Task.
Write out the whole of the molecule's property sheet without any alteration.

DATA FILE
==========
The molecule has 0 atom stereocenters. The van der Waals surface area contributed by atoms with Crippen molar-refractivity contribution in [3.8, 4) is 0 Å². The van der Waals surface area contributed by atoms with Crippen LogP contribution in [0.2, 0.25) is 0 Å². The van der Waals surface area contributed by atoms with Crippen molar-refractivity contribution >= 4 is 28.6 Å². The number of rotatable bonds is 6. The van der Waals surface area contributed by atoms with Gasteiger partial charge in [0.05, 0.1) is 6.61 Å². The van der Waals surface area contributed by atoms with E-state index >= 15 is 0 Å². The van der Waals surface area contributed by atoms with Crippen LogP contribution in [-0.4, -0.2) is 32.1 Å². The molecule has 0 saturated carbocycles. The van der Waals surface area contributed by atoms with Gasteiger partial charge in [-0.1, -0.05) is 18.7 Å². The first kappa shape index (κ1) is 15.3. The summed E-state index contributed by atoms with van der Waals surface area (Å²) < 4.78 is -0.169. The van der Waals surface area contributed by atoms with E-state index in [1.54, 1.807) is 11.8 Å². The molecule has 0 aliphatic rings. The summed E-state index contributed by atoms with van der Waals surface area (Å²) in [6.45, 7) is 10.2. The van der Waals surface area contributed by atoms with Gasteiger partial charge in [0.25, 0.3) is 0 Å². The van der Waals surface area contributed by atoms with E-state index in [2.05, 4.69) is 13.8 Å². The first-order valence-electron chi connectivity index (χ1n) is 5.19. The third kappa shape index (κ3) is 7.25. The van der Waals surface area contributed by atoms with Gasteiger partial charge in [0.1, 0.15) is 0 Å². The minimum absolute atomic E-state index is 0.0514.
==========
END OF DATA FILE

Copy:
The molecule has 0 atom stereocenters. The van der Waals surface area contributed by atoms with Crippen molar-refractivity contribution in [3.8, 4) is 0 Å². The van der Waals surface area contributed by atoms with Crippen LogP contribution in [0.2, 0.25) is 0 Å². The van der Waals surface area contributed by atoms with Crippen molar-refractivity contribution >= 4 is 28.6 Å². The number of rotatable bonds is 6. The van der Waals surface area contributed by atoms with Gasteiger partial charge in [0.05, 0.1) is 6.61 Å². The van der Waals surface area contributed by atoms with E-state index >= 15 is 0 Å². The van der Waals surface area contributed by atoms with Crippen LogP contribution in [-0.4, -0.2) is 32.1 Å². The molecule has 0 saturated carbocycles. The van der Waals surface area contributed by atoms with Gasteiger partial charge in [-0.1, -0.05) is 18.7 Å². The first kappa shape index (κ1) is 15.3. The summed E-state index contributed by atoms with van der Waals surface area (Å²) < 4.78 is -0.169. The van der Waals surface area contributed by atoms with E-state index in [1.54, 1.807) is 11.8 Å². The molecule has 0 aliphatic rings. The summed E-state index contributed by atoms with van der Waals surface area (Å²) in [6.45, 7) is 10.2. The van der Waals surface area contributed by atoms with Gasteiger partial charge in [0.25, 0.3) is 0 Å². The van der Waals surface area contributed by atoms with E-state index in [2.05, 4.69) is 13.8 Å². The first-order valence-electron chi connectivity index (χ1n) is 5.19. The third kappa shape index (κ3) is 7.25. The van der Waals surface area contributed by atoms with Gasteiger partial charge in [0.1, 0.15) is 0 Å². The minimum absolute atomic E-state index is 0.0514.